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Scientists hail discovery of hundreds of new species in remote New Guinea

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posted on Feb, 6 2006 @ 08:15 PM
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Scientists hail discovery of hundreds of new species in remote New Guinea

An astonishing mist-shrouded "lost world" of previously unknown and rare animals and plants high in the mountain rainforests of New Guinea has been uncovered by an international team of scientists.

Among the new species of birds, frogs, butterflies and palms discovered in the expedition through this pristine environment, untouched by man, was the spectacular Berlepsch's six-wired bird of paradise. The scientists are the first outsiders to see it. They could only reach the remote mountainous area by helicopter, which they described it as akin to finding a "Garden of Eden".

In a jungle camp site, surrounded by giant flowers and unknown plants, the researchers watched rare bowerbirds perform elaborate courtship rituals. The surrounding forest was full of strange mammals, such as tree kangaroos and spiny anteaters, which appeared totally unafraid, suggesting no previous contact with humans.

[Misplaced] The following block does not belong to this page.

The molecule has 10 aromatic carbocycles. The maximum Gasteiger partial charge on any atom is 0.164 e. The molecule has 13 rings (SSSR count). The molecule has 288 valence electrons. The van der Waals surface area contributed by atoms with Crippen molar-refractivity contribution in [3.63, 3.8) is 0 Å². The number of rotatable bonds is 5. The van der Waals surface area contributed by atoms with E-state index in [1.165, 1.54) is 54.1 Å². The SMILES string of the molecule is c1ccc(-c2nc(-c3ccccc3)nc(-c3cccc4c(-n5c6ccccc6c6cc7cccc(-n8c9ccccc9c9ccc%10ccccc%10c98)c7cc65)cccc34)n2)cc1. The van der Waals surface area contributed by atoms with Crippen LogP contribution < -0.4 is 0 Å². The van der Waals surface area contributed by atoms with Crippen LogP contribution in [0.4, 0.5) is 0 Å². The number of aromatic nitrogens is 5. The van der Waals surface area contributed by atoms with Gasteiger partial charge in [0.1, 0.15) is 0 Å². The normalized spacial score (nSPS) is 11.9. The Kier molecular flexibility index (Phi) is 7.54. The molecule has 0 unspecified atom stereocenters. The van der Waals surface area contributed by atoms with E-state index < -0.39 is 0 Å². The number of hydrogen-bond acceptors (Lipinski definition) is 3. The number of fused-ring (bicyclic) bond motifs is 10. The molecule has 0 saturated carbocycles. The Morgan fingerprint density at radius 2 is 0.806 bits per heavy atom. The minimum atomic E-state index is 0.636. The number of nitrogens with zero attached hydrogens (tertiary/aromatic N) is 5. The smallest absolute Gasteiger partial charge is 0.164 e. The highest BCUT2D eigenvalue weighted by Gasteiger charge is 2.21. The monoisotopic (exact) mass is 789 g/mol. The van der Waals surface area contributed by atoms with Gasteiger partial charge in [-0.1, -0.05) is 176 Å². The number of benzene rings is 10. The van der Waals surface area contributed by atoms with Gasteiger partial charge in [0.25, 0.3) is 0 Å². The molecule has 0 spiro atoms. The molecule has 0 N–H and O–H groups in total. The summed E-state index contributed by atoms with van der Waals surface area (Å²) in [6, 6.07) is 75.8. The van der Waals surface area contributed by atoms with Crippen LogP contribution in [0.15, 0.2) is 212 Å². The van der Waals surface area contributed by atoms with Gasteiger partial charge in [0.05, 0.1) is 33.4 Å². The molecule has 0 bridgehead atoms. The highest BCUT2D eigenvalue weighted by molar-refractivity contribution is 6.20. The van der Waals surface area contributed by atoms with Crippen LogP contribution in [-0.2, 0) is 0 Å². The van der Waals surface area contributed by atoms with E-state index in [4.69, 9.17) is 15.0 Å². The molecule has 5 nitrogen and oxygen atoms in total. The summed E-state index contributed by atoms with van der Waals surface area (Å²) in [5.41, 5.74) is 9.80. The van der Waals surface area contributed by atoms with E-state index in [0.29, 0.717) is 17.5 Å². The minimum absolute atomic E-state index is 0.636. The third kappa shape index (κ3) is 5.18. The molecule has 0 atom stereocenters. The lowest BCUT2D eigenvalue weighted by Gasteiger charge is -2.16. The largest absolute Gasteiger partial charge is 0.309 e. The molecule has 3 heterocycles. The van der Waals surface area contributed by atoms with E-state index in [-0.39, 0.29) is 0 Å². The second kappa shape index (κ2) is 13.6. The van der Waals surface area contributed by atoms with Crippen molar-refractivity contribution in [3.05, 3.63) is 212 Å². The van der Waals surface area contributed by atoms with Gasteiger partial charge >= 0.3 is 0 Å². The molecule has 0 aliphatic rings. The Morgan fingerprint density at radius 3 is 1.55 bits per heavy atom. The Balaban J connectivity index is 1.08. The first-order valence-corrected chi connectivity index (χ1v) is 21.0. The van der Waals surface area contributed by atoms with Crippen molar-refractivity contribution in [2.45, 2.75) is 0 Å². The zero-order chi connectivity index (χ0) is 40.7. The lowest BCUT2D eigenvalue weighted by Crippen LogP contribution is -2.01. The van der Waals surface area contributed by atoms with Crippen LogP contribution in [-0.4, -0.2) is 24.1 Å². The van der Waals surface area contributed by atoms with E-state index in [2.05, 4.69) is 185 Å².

Much more...



This is great! Tree kangaroos?


I can't wait to learn more!!!

[edit on 6-2-2006 by loam]




posted on Feb, 6 2006 @ 09:57 PM
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Yeah this is awesome!

Tree Kangaroos


This is from the article. Apparently they already named it:


Mammals

Forty species of mammals were recorded. Six species of tree kangeroos, rare elsewhere in New Guinea, were abundant and the scientists also found a species which is new to Indonesia, the golden-mantled tree kangeroo. The rare and almost unknown long-beaked echidna, or spiny anteater, a member of a primitive group of egg-laying mammals called monotremes, was also encountered. Like all the mammals found in the area, it was completely unafraid of humans and could be easily picked up, suggesting its previous contact with man was negligible.


Post more info as soon as you get it.


[edit on 102828p://6u50 by Lucid Lunacy]



posted on Feb, 7 2006 @ 07:27 AM
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This discovery hallmarks one of the greatest finds of our time.
Would of thought it would be getting more front page press.

There's several species of tree roo, here's one:



NYTimes article has some new photos by Beehler in New Guinea:
www.nytimes.com...

[edit on 7-2-2006 by Regenmacher]



posted on Feb, 7 2006 @ 07:32 AM
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This says so much about the world! The world is such a larger place than I usually think it is.

I am very "plugged in" and read a lot of news outlets from around the world. I don't very often get a good perspective on how vast and really unknown a lot of world is.

Thanks for sharing this and reminding me of how small I am.



posted on Feb, 7 2006 @ 10:05 AM
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Yep, great story and great discovery


It's absolutely amazing that there are actually still places that remain untouched and undiscovered.



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